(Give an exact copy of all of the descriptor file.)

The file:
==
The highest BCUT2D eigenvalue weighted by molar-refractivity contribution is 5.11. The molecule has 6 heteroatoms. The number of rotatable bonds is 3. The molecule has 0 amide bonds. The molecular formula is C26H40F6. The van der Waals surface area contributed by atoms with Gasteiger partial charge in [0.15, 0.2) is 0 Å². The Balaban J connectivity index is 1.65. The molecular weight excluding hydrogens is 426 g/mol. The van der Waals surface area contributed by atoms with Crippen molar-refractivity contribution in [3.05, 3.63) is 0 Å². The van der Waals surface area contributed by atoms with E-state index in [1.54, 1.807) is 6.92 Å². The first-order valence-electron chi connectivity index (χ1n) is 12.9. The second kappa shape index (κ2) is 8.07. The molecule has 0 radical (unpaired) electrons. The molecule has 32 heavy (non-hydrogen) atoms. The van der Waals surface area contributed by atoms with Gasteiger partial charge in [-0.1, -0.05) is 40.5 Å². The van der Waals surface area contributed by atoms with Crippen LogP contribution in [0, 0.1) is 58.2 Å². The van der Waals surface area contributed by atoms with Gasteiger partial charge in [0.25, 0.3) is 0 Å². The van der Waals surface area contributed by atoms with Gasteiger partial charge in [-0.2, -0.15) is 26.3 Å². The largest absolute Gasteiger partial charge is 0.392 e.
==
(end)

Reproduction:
The highest BCUT2D eigenvalue weighted by molar-refractivity contribution is 5.11. The molecule has 6 heteroatoms. The number of rotatable bonds is 3. The molecule has 0 amide bonds. The molecular formula is C26H40F6. The van der Waals surface area contributed by atoms with Gasteiger partial charge in [0.15, 0.2) is 0 Å². The Balaban J connectivity index is 1.65. The molecular weight excluding hydrogens is 426 g/mol. The van der Waals surface area contributed by atoms with Crippen molar-refractivity contribution in [3.05, 3.63) is 0 Å². The van der Waals surface area contributed by atoms with E-state index in [1.54, 1.807) is 6.92 Å². The first-order valence-electron chi connectivity index (χ1n) is 12.9. The second kappa shape index (κ2) is 8.07. The molecule has 0 radical (unpaired) electrons. The molecule has 32 heavy (non-hydrogen) atoms. The van der Waals surface area contributed by atoms with Gasteiger partial charge in [-0.1, -0.05) is 40.5 Å². The van der Waals surface area contributed by atoms with Crippen LogP contribution in [0, 0.1) is 58.2 Å². The van der Waals surface area contributed by atoms with Gasteiger partial charge in [0.25, 0.3) is 0 Å². The van der Waals surface area contributed by atoms with Gasteiger partial charge in [-0.2, -0.15) is 26.3 Å². The largest absolute Gasteiger partial charge is 0.392 e.